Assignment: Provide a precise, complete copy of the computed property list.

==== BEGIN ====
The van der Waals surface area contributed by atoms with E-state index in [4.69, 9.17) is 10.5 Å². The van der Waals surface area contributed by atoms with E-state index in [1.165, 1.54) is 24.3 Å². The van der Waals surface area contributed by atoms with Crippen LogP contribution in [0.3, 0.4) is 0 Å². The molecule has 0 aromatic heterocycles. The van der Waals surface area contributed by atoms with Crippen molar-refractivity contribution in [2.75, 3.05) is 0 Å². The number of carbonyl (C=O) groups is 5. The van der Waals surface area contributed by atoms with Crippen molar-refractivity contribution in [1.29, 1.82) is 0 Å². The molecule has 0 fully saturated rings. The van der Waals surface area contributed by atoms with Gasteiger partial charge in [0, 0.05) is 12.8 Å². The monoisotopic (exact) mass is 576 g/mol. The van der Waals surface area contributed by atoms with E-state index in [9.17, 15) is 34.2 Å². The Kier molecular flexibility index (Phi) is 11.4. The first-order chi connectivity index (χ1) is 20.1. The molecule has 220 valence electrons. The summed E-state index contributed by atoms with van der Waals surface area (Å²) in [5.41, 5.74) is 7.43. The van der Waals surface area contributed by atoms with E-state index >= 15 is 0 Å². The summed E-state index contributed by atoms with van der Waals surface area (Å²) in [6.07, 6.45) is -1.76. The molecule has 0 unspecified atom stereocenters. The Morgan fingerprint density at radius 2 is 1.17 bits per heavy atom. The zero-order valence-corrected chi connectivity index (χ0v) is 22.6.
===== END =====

The van der Waals surface area contributed by atoms with E-state index in [4.69, 9.17) is 10.5 Å². The van der Waals surface area contributed by atoms with E-state index in [1.165, 1.54) is 24.3 Å². The van der Waals surface area contributed by atoms with Crippen LogP contribution in [0.3, 0.4) is 0 Å². The molecule has 0 aromatic heterocycles. The van der Waals surface area contributed by atoms with Crippen molar-refractivity contribution in [2.75, 3.05) is 0 Å². The number of carbonyl (C=O) groups is 5. The van der Waals surface area contributed by atoms with Crippen molar-refractivity contribution in [1.29, 1.82) is 0 Å². The molecule has 0 fully saturated rings. The van der Waals surface area contributed by atoms with Gasteiger partial charge in [0, 0.05) is 12.8 Å². The monoisotopic (exact) mass is 576 g/mol. The van der Waals surface area contributed by atoms with E-state index in [9.17, 15) is 34.2 Å². The Kier molecular flexibility index (Phi) is 11.4. The first-order chi connectivity index (χ1) is 20.1. The molecule has 220 valence electrons. The summed E-state index contributed by atoms with van der Waals surface area (Å²) in [5.41, 5.74) is 7.43. The van der Waals surface area contributed by atoms with E-state index >= 15 is 0 Å². The summed E-state index contributed by atoms with van der Waals surface area (Å²) in [6.07, 6.45) is -1.76. The molecule has 0 unspecified atom stereocenters. The Morgan fingerprint density at radius 2 is 1.17 bits per heavy atom. The zero-order valence-corrected chi connectivity index (χ0v) is 22.6.